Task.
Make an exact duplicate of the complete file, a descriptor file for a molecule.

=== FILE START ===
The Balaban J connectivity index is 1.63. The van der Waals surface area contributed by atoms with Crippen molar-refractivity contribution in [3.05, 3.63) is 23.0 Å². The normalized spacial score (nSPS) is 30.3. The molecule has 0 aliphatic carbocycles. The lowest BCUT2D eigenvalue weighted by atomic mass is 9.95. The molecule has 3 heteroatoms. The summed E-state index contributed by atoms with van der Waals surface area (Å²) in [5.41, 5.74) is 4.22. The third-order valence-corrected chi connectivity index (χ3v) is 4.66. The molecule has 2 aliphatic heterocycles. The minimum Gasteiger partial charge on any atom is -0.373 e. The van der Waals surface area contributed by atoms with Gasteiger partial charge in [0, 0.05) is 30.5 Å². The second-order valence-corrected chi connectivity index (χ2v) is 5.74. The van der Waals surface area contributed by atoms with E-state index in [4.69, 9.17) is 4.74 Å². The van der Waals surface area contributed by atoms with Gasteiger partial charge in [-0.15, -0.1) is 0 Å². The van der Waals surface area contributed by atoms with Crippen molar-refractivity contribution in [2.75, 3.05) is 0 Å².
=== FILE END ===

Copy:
The Balaban J connectivity index is 1.63. The van der Waals surface area contributed by atoms with Crippen molar-refractivity contribution in [3.05, 3.63) is 23.0 Å². The normalized spacial score (nSPS) is 30.3. The molecule has 0 aliphatic carbocycles. The lowest BCUT2D eigenvalue weighted by atomic mass is 9.95. The molecule has 3 heteroatoms. The summed E-state index contributed by atoms with van der Waals surface area (Å²) in [5.41, 5.74) is 4.22. The third-order valence-corrected chi connectivity index (χ3v) is 4.66. The molecule has 2 aliphatic heterocycles. The minimum Gasteiger partial charge on any atom is -0.373 e. The van der Waals surface area contributed by atoms with Gasteiger partial charge in [0, 0.05) is 30.5 Å². The second-order valence-corrected chi connectivity index (χ2v) is 5.74. The van der Waals surface area contributed by atoms with E-state index in [4.69, 9.17) is 4.74 Å². The van der Waals surface area contributed by atoms with Gasteiger partial charge in [-0.15, -0.1) is 0 Å². The van der Waals surface area contributed by atoms with Crippen molar-refractivity contribution in [2.75, 3.05) is 0 Å².